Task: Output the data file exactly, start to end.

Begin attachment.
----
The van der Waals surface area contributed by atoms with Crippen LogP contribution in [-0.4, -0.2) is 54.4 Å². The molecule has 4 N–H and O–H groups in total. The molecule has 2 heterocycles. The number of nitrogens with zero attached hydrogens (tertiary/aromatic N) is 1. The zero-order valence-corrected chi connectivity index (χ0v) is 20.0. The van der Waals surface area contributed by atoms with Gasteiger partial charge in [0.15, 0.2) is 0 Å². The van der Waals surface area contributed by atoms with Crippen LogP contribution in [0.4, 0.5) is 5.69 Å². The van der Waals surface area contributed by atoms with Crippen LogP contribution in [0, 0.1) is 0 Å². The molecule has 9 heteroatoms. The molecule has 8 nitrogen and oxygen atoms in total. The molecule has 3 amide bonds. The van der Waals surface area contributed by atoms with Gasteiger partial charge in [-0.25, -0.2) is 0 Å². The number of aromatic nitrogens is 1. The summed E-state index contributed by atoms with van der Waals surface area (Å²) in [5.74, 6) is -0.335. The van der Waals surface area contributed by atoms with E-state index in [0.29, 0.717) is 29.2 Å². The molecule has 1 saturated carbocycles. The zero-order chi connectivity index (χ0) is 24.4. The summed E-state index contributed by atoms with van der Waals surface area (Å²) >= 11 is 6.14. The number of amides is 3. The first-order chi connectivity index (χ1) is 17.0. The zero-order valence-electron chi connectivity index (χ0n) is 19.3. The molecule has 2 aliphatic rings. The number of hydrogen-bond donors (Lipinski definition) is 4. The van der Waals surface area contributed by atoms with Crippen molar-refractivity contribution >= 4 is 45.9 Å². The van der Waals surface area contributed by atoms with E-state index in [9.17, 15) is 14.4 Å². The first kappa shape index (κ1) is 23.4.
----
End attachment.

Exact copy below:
The van der Waals surface area contributed by atoms with Crippen LogP contribution in [-0.4, -0.2) is 54.4 Å². The molecule has 4 N–H and O–H groups in total. The molecule has 2 heterocycles. The number of nitrogens with zero attached hydrogens (tertiary/aromatic N) is 1. The zero-order valence-corrected chi connectivity index (χ0v) is 20.0. The van der Waals surface area contributed by atoms with Gasteiger partial charge in [0.15, 0.2) is 0 Å². The van der Waals surface area contributed by atoms with Crippen LogP contribution in [0.4, 0.5) is 5.69 Å². The van der Waals surface area contributed by atoms with Crippen LogP contribution in [0, 0.1) is 0 Å². The molecule has 9 heteroatoms. The molecule has 8 nitrogen and oxygen atoms in total. The molecule has 3 amide bonds. The van der Waals surface area contributed by atoms with Gasteiger partial charge in [-0.25, -0.2) is 0 Å². The number of aromatic nitrogens is 1. The summed E-state index contributed by atoms with van der Waals surface area (Å²) in [5.74, 6) is -0.335. The van der Waals surface area contributed by atoms with E-state index in [0.29, 0.717) is 29.2 Å². The molecule has 1 saturated carbocycles. The zero-order chi connectivity index (χ0) is 24.4. The summed E-state index contributed by atoms with van der Waals surface area (Å²) >= 11 is 6.14. The number of amides is 3. The first-order chi connectivity index (χ1) is 17.0. The zero-order valence-electron chi connectivity index (χ0n) is 19.3. The molecule has 2 aliphatic rings. The number of hydrogen-bond donors (Lipinski definition) is 4. The van der Waals surface area contributed by atoms with Crippen molar-refractivity contribution >= 4 is 45.9 Å². The van der Waals surface area contributed by atoms with E-state index in [9.17, 15) is 14.4 Å². The first kappa shape index (κ1) is 23.4.